Even better, it’s easy to propagate your Hypoestes. They get small flowers that will produce seeds that you can germinate in warm moist soil, but the easiest method for propagation is from plant cuttings. Dip your cuttings in rooting hormone and place in peat moss.

Caring for Your Hypoestes

Your freckle-faced plant gets its best color when it is in a low light situation, but you may have to deal with canes of the plant getting “leggy” as they search for light. Indirect bright sunlight is the best for this plant.

Hypoestes does not like the cold and needs temperatures of at least 60 degrees. They like well-drained but moist soil and should be fed once a month.

Houseplant of the Week: Ficus Trangularis

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Probably the easiest of the ficus plant species to grow, ficus triangularis (or triangle fig) offers all the beauty of most ficus plants, but it’s the least fussy. This makes it a perfect plant for beginners.

The name comes from the plant’s triangle-shaped leaves that are typically variegated with dark, waxy green centers morphing into cream-colored soft edges. This striking combination makes this plant a highly decorative addition to your indoor decor.

The plant grows slowly, but can reach heights of four to eight feet, so the cute centerpiece on your table today could eventually grow into a nice floor plant with time.

Caring for Your Triangle Fig

Soil: Ficus triangularis requires a rich, well-draining potting mix.

Water: The triangle fig likes deep watering and then being able to dry out before being watered again. Wait until the top third of the plant’s soil is dry before watering. Do not allow your ficus to sit in standing water.

Light: Bright, indirect light year-round is perfect for this plant. If you find that your plant is dropping leaves or losing its variegation, it’s likely it’s not getting enough light.

Fertilizer: Feed once a month from spring through fall and refrain from feeding during the winter.

Seed Potatoes!

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It officially became spring this week and that can only mean one thing – it’s seed potato season!

Yes, you can easily grow your own tubers to enjoy baked, mashed, scalloped or fried.

Potatoes require little maintenance and don’t even require much space to grow, so whether you have a huge garden or are growing potatoes in an apartment, you’ll have lots of delicious starchy goodness to enjoy.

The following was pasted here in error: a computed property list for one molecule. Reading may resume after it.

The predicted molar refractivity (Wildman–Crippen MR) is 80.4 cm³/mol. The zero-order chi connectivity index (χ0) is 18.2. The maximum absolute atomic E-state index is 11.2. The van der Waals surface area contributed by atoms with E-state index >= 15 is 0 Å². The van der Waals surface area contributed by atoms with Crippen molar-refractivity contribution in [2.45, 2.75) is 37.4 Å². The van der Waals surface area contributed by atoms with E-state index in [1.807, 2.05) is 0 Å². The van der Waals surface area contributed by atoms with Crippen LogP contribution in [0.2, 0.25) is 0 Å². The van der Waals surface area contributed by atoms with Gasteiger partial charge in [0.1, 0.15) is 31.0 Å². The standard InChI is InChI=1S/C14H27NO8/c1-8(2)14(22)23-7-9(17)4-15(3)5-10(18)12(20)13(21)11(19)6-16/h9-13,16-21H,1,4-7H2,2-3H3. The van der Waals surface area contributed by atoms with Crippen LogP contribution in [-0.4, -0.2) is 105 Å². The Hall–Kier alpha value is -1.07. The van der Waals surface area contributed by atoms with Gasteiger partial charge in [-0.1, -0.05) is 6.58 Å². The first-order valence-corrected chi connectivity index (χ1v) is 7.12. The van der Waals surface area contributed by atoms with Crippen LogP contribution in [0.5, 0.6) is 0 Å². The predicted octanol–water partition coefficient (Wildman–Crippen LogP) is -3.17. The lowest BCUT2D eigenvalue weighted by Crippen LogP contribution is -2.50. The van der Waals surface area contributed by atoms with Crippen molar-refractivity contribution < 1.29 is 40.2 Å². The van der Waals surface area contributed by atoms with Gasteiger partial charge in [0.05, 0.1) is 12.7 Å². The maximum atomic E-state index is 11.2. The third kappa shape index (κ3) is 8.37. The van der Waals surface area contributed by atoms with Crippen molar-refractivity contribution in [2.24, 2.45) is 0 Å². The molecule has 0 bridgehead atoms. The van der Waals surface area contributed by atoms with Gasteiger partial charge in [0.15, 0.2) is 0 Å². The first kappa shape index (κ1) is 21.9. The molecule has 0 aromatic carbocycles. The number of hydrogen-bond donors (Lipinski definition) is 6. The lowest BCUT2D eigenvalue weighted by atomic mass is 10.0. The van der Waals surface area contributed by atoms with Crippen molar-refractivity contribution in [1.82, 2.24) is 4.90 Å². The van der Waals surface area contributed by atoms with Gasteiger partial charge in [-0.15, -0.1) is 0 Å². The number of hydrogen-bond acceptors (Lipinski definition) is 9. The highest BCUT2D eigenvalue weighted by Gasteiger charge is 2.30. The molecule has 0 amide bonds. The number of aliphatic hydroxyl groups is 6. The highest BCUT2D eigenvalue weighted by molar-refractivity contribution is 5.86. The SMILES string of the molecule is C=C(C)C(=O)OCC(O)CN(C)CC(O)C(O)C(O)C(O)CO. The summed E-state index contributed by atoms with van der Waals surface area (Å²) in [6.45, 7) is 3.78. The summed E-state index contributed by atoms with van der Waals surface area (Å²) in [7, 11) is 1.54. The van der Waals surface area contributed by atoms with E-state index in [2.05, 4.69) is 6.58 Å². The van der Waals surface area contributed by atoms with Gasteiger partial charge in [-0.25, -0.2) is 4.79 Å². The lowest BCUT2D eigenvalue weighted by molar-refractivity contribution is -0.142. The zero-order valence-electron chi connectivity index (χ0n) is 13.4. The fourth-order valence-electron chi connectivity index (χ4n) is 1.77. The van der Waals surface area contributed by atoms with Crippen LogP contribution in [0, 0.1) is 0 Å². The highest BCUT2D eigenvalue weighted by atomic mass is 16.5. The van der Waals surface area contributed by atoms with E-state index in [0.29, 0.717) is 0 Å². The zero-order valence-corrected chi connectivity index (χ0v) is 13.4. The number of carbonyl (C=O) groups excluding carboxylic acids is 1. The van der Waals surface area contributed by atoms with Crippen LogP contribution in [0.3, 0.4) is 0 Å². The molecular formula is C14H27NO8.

Because tubers will grow in the soil that lies between the surface and the original potato start, it’s important to mound additional soil on top of the emerging plant. You may have do this a couple of times in the early stages of growth, so plant your potatoes in an area that allows you to mound the dirt over them.

Here’s how you can grow potatoes in six easy steps.

Step 1: Choose where to plant.

It can be in the ground, a raised bed, or a planter box. Just remember that potatoes need a soil depth of about two feet to grow in, and they will rot if left to sit in wet soil; make sure your have good drainage wherever you plant.

Step 2: Choose your potato.

No, you shouldn’t use potatoes from the grocery store. Why? Because most store potatoes are treated with a “sprout retardant” which gives them a longer life in your pantry, but doesn’t work for planting. What you want is certified seed potatoes from a reputable garden center like Warner’s Nursery.

In terms of variety, you’ll want to choose a potato that best suits your taste and how you plan to cook them:

  • Fingerling – Low in Starch. Use: Roasted potatoes, steamed or broiled potatoes
  • Red Skinned – Low in Starch. Use: Potato Salads, Gratins, Fried potatoes
  • Yukon Gold – Medium Starch. Use: Baked Potatoes, Mashed Potatoes, Soups
  • Russet: High in Starch. Use: Baked Potatoes, French Fries, Potato Pancakes

Step 3: Plant the potato

Potatoes prefer slightly acidic soil but will perform well in almost any soil. If you are planting in a container, always choose a potting soil. If planting in the ground, garden compost works well.

Each eye of the potato will grow, therefore you can cut the potato into several pieces each with an eye. Allow the cuts to dry prior to planting.

Press the potato start about 6 inches into the soil with the eyes facing toward the sun. Cover the starts with soil. Remember to mound additional soil on top of the emerging plant, leaving some green foliage above the soil line so that the leaves can photosynthesize. (Another reason not to let the potatoes have direct exposure to the sun is that it will “green” the potato which can make them bitter – and potentially toxic!)

Step 4: Watering and fertilizer

Potatoes require minimal care. Keep the soil moist, but avoid over watering, which will cause the potatoes to rot. After the plant has grown a few inches tall, apply an organic fertilizer that is safe for edibles. This should be the only round of fertilizer you apply, as too much fertilizer will produce a large, lush plant; but few tubers.

Step 5: Let the foliage expire